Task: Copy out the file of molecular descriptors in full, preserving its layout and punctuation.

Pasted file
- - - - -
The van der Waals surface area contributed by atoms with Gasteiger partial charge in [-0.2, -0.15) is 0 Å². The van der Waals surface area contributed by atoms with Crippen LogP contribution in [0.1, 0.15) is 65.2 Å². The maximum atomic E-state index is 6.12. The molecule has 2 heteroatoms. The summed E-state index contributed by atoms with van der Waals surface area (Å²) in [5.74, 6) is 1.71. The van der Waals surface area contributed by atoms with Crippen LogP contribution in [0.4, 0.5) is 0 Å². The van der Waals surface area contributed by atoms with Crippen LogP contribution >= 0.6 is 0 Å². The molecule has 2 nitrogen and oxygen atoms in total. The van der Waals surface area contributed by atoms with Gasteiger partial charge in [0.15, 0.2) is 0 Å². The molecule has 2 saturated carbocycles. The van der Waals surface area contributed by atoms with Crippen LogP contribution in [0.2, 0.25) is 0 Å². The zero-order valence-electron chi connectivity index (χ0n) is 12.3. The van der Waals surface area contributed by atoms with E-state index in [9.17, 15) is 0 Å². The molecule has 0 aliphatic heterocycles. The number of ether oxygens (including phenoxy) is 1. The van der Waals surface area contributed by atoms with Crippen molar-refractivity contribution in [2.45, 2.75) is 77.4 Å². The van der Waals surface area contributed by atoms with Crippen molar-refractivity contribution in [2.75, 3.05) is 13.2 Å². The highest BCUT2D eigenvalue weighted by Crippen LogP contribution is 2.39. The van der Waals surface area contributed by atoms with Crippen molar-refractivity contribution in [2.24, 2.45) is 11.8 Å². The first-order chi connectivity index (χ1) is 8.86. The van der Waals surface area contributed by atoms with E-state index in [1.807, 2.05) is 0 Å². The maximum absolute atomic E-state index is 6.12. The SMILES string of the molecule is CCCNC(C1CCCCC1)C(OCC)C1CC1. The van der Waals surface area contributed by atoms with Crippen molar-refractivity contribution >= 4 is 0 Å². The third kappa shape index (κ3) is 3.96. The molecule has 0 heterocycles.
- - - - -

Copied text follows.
The van der Waals surface area contributed by atoms with Gasteiger partial charge in [-0.2, -0.15) is 0 Å². The van der Waals surface area contributed by atoms with Crippen LogP contribution in [0.1, 0.15) is 65.2 Å². The maximum atomic E-state index is 6.12. The molecule has 2 heteroatoms. The summed E-state index contributed by atoms with van der Waals surface area (Å²) in [5.74, 6) is 1.71. The van der Waals surface area contributed by atoms with Crippen LogP contribution in [0.4, 0.5) is 0 Å². The van der Waals surface area contributed by atoms with Crippen LogP contribution >= 0.6 is 0 Å². The molecule has 2 nitrogen and oxygen atoms in total. The van der Waals surface area contributed by atoms with Gasteiger partial charge in [0.15, 0.2) is 0 Å². The molecule has 2 saturated carbocycles. The van der Waals surface area contributed by atoms with Crippen LogP contribution in [0.2, 0.25) is 0 Å². The zero-order valence-electron chi connectivity index (χ0n) is 12.3. The van der Waals surface area contributed by atoms with E-state index in [9.17, 15) is 0 Å². The molecule has 0 aliphatic heterocycles. The number of ether oxygens (including phenoxy) is 1. The van der Waals surface area contributed by atoms with Crippen molar-refractivity contribution in [2.45, 2.75) is 77.4 Å². The van der Waals surface area contributed by atoms with Crippen molar-refractivity contribution in [2.75, 3.05) is 13.2 Å². The highest BCUT2D eigenvalue weighted by Crippen LogP contribution is 2.39. The van der Waals surface area contributed by atoms with Crippen molar-refractivity contribution in [2.24, 2.45) is 11.8 Å². The first-order chi connectivity index (χ1) is 8.86. The van der Waals surface area contributed by atoms with E-state index in [1.807, 2.05) is 0 Å². The maximum absolute atomic E-state index is 6.12. The SMILES string of the molecule is CCCNC(C1CCCCC1)C(OCC)C1CC1. The van der Waals surface area contributed by atoms with Crippen molar-refractivity contribution >= 4 is 0 Å². The third kappa shape index (κ3) is 3.96. The molecule has 0 heterocycles.